April 4, 2014
Common False Alarms: Advice from the Experts
This time around, we’re getting tips and information from emergency responders, the frontline members who have to respond to false alarms. They’ll touch on how problematic false alarms can be as well as share recommendations to reduce them.
The Problem with False Alarms
When a false alarm goes off, it causes serious issues for everyone involved. Arguably, no one is more impacted than emergency responders. As the number of home security systems continues rise, so do the number of false alarms, which have overwhelmed law enforcement.
Stacey Glaesmann, a volunteer with the Pearland (TX) Police Department and Neighborhood Watch Committee Chairperson, reported that since January 1, 2014, the Pearland PD has had a total of 1564 alarm calls, but only four of those were the result of an actual burglary.
The problem is not limited to Pearland. In a report on the economics of false alarms, Temple University Economist Simon Hakim stated that 94 to 99 percent of all police physical responses to burglar alarms are false. That’s a distressingly high percentage.
A Waste of Time and Manpower
It’s apparent that false alarms are wasting a huge chunk of emergency responders’ time, money and other resources. But worst of all, they’re diverting the authorities from real emergencies.
According to Elaine Revis, the City of Palm Bay’s (FL) Alarm Administrator, false alarms generally make up 12 to 18 percent of the total calls for service handled by police and firefighters, and the cost is very apparent.
“In 2013, the Palm Bay Police Department responded to 2,027 false alarms which cost 1,588.64 police man-hours,” reported Revis. “Dispatchers spent 1,040 man hours just handling these alarm calls. This translates into a $145,000 annual cost to taxpayers for police officers and dispatcher man hours alone. If all other factors were added to the calculation to determine the full cost of false alarms, this figure would increase to approximately $200,000.”
In addition, the sheer number of false alarms has also caused many emergency responders to become apathetic – it’s the “Boy Who Cried Wolf” response. This has led to slower response times and general indifference.
An apathetic response is not something you want to see in law enforcement, especially when there are more than 2 million burglaries in the U.S. occurring annually. Something needs to be done to reduce the number of false alarms.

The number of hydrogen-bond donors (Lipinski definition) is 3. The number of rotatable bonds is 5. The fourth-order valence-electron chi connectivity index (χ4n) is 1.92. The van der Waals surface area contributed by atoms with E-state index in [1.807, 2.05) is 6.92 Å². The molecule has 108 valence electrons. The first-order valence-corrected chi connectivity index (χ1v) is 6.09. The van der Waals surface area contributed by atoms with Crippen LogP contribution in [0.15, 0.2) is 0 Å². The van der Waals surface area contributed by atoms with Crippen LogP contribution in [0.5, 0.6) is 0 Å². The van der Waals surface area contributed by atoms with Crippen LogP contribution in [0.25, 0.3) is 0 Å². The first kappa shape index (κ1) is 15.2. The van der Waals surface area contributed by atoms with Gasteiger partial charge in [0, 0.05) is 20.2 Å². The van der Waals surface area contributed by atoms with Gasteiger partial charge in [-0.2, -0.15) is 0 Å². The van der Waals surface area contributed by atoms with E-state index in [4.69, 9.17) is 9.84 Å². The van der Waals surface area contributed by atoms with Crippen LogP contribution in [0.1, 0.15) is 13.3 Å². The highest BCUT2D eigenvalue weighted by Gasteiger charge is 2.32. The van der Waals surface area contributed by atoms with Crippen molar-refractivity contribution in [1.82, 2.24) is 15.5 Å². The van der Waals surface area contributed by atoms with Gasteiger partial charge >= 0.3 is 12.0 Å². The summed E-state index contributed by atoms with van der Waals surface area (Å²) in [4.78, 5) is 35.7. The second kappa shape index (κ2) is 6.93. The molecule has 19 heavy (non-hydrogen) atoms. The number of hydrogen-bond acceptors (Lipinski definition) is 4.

Shared Responsibility to Reduce False Alarms
Hakim proposes a public-private response to fight this problem, suggesting higher fines, general education, and registration fees. Revis expressed similar sentiments.
“We expect alarm owners/operators to realize that they must also accept the responsibility for operating their system in such a manner as to prevent false alarms. In addition, alarm companies also must do their part to help reduce false alarms.”
To help remedy this, Revis shared a list of what alarm companies can do to reduce false alarms:
- Make the alarm user aware of the applicable alarm ordinance and permit/registration requirements, as well as any fines or fees that may be imposed.
- Ensure that the alarm user is fully trained on the use of their alarm system and relay how critical it is to assure that all users of the system are trained on its proper use.
- Explain the alarm user’s responsibility to prevent false alarms and give the alarm user written false alarm prevention techniques.
How to Reduce False Alarms
As a whole, the home security industry needs to take steps to educate users, as Revis suggests. As a user, there are plenty of resources available – from local authorities or in websites like this blog – that provide an insight into best practices. And we’ll continue to serve as a resource.
Remember, reducing false alarms is particularly beneficial for emergency responders, but you benefit as well: you reduce the chance of fines for repeat offenses, you believe in your system more and you have a law enforcement force who will react more quickly.
Home Alarm Systems Still Relevant
Despite the problems with false problems, home security systems are simply the most effective way to protect your home.
“While false alarms can keep the police department extremely busy at times, home security systems are still a great way to deter would-be burglars,” said Officer Daniel Hamminga of the Pearland Police Department. “Simply having a security system sign placed in a visible location in your yard can prove to be an effective way to minimize the risk of having your home burglarized by crooks.”